Even in these spaces – spaces where men have been punished for not conforming to toxic masculine ideals – anything “feminine” is still suspect. Even in the cargo-cult performative masculinity of trash talk in gaming is predicated on being more macho than everyone else. You have to puff up your chest and make as much noise as possible because otherwise people might mistake you for the bitch.
Toxic Masculinity, Fragility and the Curse of the Snowflake
The over-the-top performance of manliness is a critical part of toxic masculinity because nobody is as sensitive as an “alpha” male. The need to perform dominance displays is crucial because toxic masculine circles are inherently hierarchical. Because being dominant and in charge is so central to being a man, men are put in a position where they are always under assault. There is never a moment where they don’t feel like they can relax. Literally everything about them – from the beer they drink to their chapstick – has to reinforce their manliness or else they have to hand in their man card.
Even Tapson falls victim to this. His complaint is literally that men aren’t getting praised enough and this is a horrifying crime. ACTUAL QUOTE TIME:
It is this aspect of manhood for which men are never given credit by those deconstructionists in the culture and in academia who view masculinity as an obstacle to their agenda. Misandrist activists and intellectuals never acknowledge that there are positive aspects to masculine strength or that women want traditionally masculine men.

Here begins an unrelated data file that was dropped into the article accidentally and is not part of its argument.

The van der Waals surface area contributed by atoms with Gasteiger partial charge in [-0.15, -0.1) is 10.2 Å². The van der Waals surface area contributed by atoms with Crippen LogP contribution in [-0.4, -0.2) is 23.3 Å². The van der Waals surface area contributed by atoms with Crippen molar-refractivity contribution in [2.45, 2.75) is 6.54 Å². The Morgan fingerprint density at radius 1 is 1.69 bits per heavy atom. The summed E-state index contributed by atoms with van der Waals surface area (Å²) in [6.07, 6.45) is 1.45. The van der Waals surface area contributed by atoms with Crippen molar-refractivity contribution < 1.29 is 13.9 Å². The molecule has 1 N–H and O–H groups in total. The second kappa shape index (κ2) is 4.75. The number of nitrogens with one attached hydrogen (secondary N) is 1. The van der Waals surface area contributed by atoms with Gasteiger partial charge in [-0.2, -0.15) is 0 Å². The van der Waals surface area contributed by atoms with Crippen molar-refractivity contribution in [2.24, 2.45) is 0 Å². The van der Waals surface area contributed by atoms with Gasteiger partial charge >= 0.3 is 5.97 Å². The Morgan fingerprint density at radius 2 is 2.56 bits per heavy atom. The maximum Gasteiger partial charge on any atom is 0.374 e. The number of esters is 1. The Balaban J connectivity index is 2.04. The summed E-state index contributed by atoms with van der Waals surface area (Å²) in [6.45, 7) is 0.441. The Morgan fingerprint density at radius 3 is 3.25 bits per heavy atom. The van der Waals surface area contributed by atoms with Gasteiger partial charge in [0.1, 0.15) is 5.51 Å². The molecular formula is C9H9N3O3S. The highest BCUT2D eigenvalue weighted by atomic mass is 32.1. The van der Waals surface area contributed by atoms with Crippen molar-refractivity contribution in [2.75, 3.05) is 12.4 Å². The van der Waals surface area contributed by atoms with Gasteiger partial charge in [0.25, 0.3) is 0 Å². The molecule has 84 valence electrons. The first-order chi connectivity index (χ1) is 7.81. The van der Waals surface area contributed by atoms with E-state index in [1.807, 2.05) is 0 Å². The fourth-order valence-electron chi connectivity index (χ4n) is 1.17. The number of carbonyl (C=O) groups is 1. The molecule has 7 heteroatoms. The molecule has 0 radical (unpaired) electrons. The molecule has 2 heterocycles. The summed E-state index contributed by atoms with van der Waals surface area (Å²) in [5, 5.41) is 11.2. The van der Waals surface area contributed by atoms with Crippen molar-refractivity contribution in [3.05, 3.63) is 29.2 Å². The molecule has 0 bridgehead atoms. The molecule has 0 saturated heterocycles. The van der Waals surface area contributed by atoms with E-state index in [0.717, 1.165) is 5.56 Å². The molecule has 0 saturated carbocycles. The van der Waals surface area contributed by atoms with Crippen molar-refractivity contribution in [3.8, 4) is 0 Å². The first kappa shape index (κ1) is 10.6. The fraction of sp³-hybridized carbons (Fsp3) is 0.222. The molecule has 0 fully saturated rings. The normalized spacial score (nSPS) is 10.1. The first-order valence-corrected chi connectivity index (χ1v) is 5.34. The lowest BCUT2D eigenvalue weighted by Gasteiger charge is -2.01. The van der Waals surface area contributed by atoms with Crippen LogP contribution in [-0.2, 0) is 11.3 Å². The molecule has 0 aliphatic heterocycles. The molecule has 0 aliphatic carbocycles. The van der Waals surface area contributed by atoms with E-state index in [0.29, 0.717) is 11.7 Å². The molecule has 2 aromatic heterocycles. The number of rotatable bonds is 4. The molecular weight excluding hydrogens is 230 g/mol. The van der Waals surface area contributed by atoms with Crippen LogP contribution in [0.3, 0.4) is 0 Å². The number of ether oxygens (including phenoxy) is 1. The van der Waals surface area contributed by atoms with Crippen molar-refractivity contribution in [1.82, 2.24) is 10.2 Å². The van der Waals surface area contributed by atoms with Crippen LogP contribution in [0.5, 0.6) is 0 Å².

Jeez man, triggered much? Wouldn’t someone so traditionally masculine not be upset about some criticism? Criticism that they don’t even feel is real or valid? You would think that someone who is that tough, that rough and ready wouldn’t concern himself with the opinions of those effete “cultural elites”.
But then again, that would be the point. The people who are the first to proclaim themselves the alphas, the “real” men are also the most sensitive to criticism. Toxic forms of masculinity are so fragile that anything can shatter it – ranging from one’s wife making more money to braiding their daughter’s hair. The stress of maintaining that façade is so intense that the slightest prick causes intense stress and emotional pain.
It would almost be funny if there weren’t real pain involved here. But even as tempting as it is to laugh and point at people busy corn-cobbing themselves, that inherent fragility is also what makes it so dangerous. When someone feels their manhood is being threatened, they want to reaffirm it in any way possible. And so they lash out. This is how you end up with “alpha males” who will, say, arrest and prosecute a woman for laughing at him. Or they might try to pick a fight with someone who disrespected them by shaking their head at them. Or, for that matter, the endless parade of violence perpetuated on women for turning them down.
These norms and standards cause so much pain… and not just to others. It is honestly heartbreaking to watch people wrestle with themselves to live up to a standard that nobody can maintain. The need to police themselves and others becomes so intense that people torture themselves, denying their own identity.